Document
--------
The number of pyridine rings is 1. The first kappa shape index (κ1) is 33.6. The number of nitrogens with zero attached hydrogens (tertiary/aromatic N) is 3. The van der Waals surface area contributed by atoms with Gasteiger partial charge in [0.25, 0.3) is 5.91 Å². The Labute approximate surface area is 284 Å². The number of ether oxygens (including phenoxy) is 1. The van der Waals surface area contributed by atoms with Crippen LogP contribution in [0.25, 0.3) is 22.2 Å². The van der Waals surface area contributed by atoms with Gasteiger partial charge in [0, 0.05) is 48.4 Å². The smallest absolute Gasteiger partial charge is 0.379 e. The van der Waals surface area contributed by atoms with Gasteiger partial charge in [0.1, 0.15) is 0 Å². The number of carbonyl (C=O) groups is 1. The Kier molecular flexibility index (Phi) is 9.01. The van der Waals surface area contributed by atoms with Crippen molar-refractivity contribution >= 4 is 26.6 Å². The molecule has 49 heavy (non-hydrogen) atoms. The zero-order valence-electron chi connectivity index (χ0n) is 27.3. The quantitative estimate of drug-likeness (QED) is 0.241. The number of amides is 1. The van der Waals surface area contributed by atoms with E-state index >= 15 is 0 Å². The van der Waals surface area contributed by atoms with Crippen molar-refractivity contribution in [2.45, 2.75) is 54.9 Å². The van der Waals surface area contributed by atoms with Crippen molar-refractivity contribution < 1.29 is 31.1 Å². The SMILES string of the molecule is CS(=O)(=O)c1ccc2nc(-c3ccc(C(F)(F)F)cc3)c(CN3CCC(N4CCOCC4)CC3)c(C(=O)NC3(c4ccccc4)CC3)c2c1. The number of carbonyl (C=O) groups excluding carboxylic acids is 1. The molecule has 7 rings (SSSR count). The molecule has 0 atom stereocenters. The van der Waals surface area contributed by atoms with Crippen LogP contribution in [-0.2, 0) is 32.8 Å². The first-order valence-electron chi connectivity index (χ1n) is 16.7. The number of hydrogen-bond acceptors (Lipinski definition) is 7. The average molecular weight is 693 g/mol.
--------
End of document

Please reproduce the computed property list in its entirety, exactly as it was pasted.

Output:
The number of pyridine rings is 1. The first kappa shape index (κ1) is 33.6. The number of nitrogens with zero attached hydrogens (tertiary/aromatic N) is 3. The van der Waals surface area contributed by atoms with Gasteiger partial charge in [0.25, 0.3) is 5.91 Å². The Labute approximate surface area is 284 Å². The number of ether oxygens (including phenoxy) is 1. The van der Waals surface area contributed by atoms with Crippen LogP contribution in [0.25, 0.3) is 22.2 Å². The van der Waals surface area contributed by atoms with Gasteiger partial charge in [0, 0.05) is 48.4 Å². The smallest absolute Gasteiger partial charge is 0.379 e. The van der Waals surface area contributed by atoms with Gasteiger partial charge in [0.1, 0.15) is 0 Å². The number of carbonyl (C=O) groups is 1. The Kier molecular flexibility index (Phi) is 9.01. The van der Waals surface area contributed by atoms with Crippen molar-refractivity contribution >= 4 is 26.6 Å². The molecule has 49 heavy (non-hydrogen) atoms. The zero-order valence-electron chi connectivity index (χ0n) is 27.3. The quantitative estimate of drug-likeness (QED) is 0.241. The number of amides is 1. The van der Waals surface area contributed by atoms with E-state index >= 15 is 0 Å². The van der Waals surface area contributed by atoms with Crippen molar-refractivity contribution in [2.45, 2.75) is 54.9 Å². The van der Waals surface area contributed by atoms with Crippen molar-refractivity contribution < 1.29 is 31.1 Å². The SMILES string of the molecule is CS(=O)(=O)c1ccc2nc(-c3ccc(C(F)(F)F)cc3)c(CN3CCC(N4CCOCC4)CC3)c(C(=O)NC3(c4ccccc4)CC3)c2c1. The number of carbonyl (C=O) groups excluding carboxylic acids is 1. The molecule has 7 rings (SSSR count). The molecule has 0 atom stereocenters. The van der Waals surface area contributed by atoms with Crippen LogP contribution in [-0.2, 0) is 32.8 Å². The first-order valence-electron chi connectivity index (χ1n) is 16.7. The number of hydrogen-bond acceptors (Lipinski definition) is 7. The average molecular weight is 693 g/mol.